[e2e] end of interest

Jon Crowcroft Jon.Crowcroft at cl.cam.ac.uk
Sun May 11 01:40:58 PDT 2008

nice example of 0nership by warring protocol layer factions

mesh wifi people need to learn to do layer 3 snooping
same way telecom people did...

there's a great e2e topic - 
we have sort of gotten out of the 
denial phase on middle boxes and 
we're probably ok with multicast's niches now ...

but should we raise the 
art of _snooping_ to being a 
first class component of any decent 
postmodern internet architecture?

multicast group members locations from lookin at IGMP traffic from "below" 
is one exxaple (think dslams too) but another would be 
P2P aware Traffic Engineering, for example

"layer violations" as taught in protocls #101 has traditionally
been restricted to upper layer tweaking layer-2 operating parameters
(think Application/TCP causing Dial up), rather than
vice versa - but the other way round stretches
programming API paradigms more athletically
so may be condusive to progress...

In missive <1210445625.6167.138.camel at jg-laptop>, Jim Gettys typed:

 >>On Sat, 2008-05-10 at 12:18 -0400, David P. Reed wrote:
 >>> There are huge aspects of that future that depend on getting the 
 >>> low-level abstractions right (in the sense that they match real physical 
 >>> reality).  And at the same time, constructing a stack of abstractions 
 >>> that work to maximize the utility of radio.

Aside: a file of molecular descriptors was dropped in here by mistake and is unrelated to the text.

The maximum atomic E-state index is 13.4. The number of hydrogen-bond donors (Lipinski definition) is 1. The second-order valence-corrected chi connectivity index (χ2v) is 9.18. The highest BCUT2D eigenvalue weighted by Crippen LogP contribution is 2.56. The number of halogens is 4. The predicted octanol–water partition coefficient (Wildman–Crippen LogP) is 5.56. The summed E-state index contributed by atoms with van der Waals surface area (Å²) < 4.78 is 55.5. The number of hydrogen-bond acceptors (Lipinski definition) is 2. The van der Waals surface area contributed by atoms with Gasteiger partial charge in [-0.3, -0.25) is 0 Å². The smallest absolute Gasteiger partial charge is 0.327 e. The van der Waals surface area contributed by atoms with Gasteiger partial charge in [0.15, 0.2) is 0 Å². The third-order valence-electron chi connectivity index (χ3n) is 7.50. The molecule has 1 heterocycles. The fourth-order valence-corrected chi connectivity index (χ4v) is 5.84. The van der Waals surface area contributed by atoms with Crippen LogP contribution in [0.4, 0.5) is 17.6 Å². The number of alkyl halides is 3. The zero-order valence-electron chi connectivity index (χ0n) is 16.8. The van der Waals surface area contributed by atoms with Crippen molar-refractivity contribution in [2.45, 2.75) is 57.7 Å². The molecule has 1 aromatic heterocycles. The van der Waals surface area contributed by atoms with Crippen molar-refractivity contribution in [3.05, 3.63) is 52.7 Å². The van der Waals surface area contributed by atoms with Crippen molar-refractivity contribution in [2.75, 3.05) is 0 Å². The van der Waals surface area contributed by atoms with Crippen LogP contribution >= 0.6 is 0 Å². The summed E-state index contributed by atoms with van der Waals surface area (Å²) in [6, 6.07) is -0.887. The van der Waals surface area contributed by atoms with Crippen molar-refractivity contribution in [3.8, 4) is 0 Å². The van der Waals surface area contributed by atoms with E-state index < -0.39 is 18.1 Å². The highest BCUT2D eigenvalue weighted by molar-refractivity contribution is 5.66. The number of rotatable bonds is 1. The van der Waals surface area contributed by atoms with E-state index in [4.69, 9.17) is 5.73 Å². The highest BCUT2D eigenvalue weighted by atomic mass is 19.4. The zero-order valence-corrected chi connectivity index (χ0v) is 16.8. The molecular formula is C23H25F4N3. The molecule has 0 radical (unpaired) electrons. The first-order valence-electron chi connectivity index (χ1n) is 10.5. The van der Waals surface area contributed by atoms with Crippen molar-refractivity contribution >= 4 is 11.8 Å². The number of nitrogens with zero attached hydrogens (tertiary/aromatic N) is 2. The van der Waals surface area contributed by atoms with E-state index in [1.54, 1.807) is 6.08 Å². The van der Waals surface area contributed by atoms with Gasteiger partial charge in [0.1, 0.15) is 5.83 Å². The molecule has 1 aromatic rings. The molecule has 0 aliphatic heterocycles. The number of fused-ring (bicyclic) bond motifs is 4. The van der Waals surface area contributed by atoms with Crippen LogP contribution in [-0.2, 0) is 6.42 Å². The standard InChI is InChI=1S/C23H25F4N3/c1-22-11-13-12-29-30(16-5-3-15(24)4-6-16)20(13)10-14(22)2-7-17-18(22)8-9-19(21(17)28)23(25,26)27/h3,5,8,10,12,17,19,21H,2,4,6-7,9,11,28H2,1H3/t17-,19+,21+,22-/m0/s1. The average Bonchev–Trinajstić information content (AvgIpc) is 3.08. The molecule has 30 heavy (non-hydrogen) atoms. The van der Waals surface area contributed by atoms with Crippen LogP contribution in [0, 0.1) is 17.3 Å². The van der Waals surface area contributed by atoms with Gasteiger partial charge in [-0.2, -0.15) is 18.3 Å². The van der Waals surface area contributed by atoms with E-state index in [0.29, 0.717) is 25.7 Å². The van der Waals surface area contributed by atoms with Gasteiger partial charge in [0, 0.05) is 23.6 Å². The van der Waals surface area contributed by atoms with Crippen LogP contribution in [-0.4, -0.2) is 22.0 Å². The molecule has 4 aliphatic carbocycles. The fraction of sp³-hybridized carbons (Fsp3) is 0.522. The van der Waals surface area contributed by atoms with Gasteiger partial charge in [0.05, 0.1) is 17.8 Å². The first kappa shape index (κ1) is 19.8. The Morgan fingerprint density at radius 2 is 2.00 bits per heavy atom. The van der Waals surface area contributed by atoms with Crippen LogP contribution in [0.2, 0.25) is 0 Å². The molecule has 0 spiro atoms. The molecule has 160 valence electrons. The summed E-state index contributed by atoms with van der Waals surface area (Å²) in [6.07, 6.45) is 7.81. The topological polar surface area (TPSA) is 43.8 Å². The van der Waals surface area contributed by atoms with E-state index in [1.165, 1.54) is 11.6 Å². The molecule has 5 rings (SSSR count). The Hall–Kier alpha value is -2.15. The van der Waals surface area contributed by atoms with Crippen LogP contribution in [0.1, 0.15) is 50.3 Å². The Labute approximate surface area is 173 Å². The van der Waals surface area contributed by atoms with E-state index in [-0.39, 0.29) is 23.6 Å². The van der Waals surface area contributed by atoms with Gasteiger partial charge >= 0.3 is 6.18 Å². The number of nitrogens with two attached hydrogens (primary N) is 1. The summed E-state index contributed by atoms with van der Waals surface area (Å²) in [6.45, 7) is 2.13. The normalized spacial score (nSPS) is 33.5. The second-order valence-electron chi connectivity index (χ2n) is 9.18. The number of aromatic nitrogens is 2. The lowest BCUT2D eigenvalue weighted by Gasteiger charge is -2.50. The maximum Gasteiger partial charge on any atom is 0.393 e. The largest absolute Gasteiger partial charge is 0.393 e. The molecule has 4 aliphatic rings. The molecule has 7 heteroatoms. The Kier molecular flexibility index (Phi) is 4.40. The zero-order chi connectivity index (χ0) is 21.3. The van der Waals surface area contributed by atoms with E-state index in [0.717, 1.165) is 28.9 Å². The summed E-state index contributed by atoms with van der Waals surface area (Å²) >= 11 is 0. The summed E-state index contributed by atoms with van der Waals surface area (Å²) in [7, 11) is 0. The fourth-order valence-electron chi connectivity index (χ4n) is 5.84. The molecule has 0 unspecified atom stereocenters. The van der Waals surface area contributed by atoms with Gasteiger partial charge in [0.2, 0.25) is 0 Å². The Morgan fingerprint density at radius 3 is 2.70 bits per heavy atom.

>>First hand reality in the OLPC project: use of multicast/broadcast based
 >>protocols when crossed with nascent wireless protocols (802.11s), can
 >>cause spectacularly "interesting" (as in Chinese curse) interactions.
 >>First hand experience is showing that one had better understand what
 >>happens at the lowest wireless layers while building application
 >>middleware protocols and applications....  Some existing protocols that
 >>have worked well on wired networks, and sort of worked OK on 802.11abc
 >>networks, just doesn't work well (or scale well) on a mesh designed to
 >>try to hide what's going on under the covers.
 >>While overlays are going to play an important role in getting us out of
 >>the current morass (without transition strategies, we're toast; that was
 >>what got the Internet out of telecom circuit switching as the only
 >>mechanism), I have to emphatically agree with Dave that we'd better get
 >>moving on more fundamental redesign and rethinking of networking....
 >>                           - Jim
 >>Jim Gettys <jg at laptop.org>
 >>One Laptop Per Child



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